Bavon Beach in Mathews County, VA, offers some of the best beachcombing on the Chesapeake. Photo: Mathews Visitor Center

Best Spots for Beachcombing the Chesapeake

The 11,500 miles of Chesapeake Bay shoreline aren’t known first and foremost for their touristy beaches (we leave that to the Atlantic edge of the Delmarva peninsula). But if you’re looking for a place to get your toes into the sand to look for artifacts, sea glass, and shells, you’ll find plenty of secret little spots to explore.

Beachcombers are generally loath to give up their favorite hunting grounds, but the following spots are all known as safe places to go and explore to get yourself started. And if you’re looking for more information on your finds, or want to speak to an expert, be sure to check out our piece on Dr. Beachcomb, Deacon Ritterbush, one of the area’s foremost authorities on treasures washed in on the tide.

Calvert Cliffs
There’s so much you can say about Calvert Cliffs: from the megalodon bite marks to the fossilized prehistoric poop, science lovers and beach lovers will both delight in the many things that can wash upon the shore here.

Before you go: Know that it’s a legitimate walk to get to the beach (the shortest trail is 1.8 miles through the woods), and once you’re there, you’ll likely witness a scene of other treasure hunters. For the best hunting, go on overcast days or out of season, when things will be a little quieter.

Still Pond
In the Upper Bay, Still Pond on the Sassafras River is a treasure hunter’s paradise. More a cove with a beautiful sandbar on the northern edge, at Still Pond you can wade into the water without fear of hurting your feet on sharp rocks and explore in the shallows. Captain John Smith explored the area in the early 17th century, identifying it as Tockwogh River, and with several creeks feeding into the cove with strong currents, the area is a hotspot for finding Native American artifacts.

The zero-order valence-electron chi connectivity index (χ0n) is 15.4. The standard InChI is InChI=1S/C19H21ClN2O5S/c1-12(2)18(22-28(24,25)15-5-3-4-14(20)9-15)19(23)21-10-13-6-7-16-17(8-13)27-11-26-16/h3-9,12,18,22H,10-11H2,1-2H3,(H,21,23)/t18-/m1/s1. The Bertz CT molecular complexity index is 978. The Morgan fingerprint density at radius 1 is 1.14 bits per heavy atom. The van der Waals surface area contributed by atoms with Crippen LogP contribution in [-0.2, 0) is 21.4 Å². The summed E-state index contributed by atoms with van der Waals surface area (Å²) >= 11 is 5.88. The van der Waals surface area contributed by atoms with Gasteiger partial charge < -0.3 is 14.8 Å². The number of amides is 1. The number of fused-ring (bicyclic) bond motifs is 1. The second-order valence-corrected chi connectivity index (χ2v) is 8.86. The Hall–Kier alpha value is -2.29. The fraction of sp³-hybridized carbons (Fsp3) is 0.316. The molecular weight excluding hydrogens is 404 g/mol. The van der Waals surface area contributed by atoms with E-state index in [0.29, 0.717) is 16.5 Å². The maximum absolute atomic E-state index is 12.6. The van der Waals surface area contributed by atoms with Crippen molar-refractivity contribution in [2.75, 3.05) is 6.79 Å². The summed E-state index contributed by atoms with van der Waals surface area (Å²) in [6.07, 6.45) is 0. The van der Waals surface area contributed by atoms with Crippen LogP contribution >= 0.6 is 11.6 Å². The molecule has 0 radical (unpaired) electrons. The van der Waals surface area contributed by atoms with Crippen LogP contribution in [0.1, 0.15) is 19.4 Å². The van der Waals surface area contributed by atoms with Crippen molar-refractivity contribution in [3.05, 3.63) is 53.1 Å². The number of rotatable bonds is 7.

Before you go: Due to the shallow sandbar and beautiful beach, Still Pond is a popular place for powerboaters on sunny weekends. If you’re interested in beachcombing, go during the week or on overcast days.

Fort Smallwood Park
Sea glass hunters are always looking for vibrant colored glass, and during the early 20th century the Bromo Seltzer plant had several locations on the Middle Branch of the Patapsco River. In Pasadena, the beach at Fort Smallwood Park catches the detritus leaving the Patapsco and is a hotspot for finding the cobalt remnants.

Before you go: Fort Smallwood’s beach is one of the nicer, sandier beaches in Anne Arundel County, and will be busy during the summer months. Beachcombing is an excellent hobby for the offseason, too!

Hoopers Island
In the Chesapeake, glass takes longer to develop its patina (called “cooking”). So sea glass enthusiasts come to recognize dump sites, where trash slowly transforms into treasure. The shorelines of Hoopers Island are often choked by invasive phragmite, but at low tide, when the sand is exposed, remnants of glass, red brick, and shells can be found.

Before you go: phragmite are a sign of a muddier sand content, so go at low tide and bring high boots. Look for dump sites near creek beds leading to the Bay: the more current cycling over a piece of glass, the faster its sharp edges will be filed down.

Deal Island
Local sea glass hunters didn’t appreciate it when a guest on the Martha Stewart television show revealed that Deal Island is one of the country’s top destinations for glass. But more than just sea glass, the glass that’s found on Deal Island’s beaches has an archaeological  connection to the island’s earlier settlements. With the amount of traffic from watermen, the island is known for being a place to find rare red sea glass, often fragments from maritime lights. But as one of the earliest places of civilization in the Bay, Tangier Sound is also a spot to find Native American artifacts, pottery shards, and clay marbles.

Before you go:
Instead of simply walking the shores, plan on digging and sifting into the clay for artifacts as well. Allowing the clay chunks to dry will make this process easier, but you can also bring a small rake, shovel, bucket, and sieve to work directly in the water.

Mathews County
In Virginia, Mathews County is unique in that it is almost entirely surrounded by water. As an area that has supported human civilization for thousands of years, the more than 200 miles of shoreline offer ample opportunity for beachcombers to find glass as well as artifacts. With a closer proximity to the Atlantic than many of the Bay’s other beachcombing spots, beaches such as Bethel and Haven can be the repository of glass as old as the 17th century.

Before you go: Mathews County is a great place to take your kayak and explore by water. The inland creeks are generally very shallow and the area is safe for novice paddlers.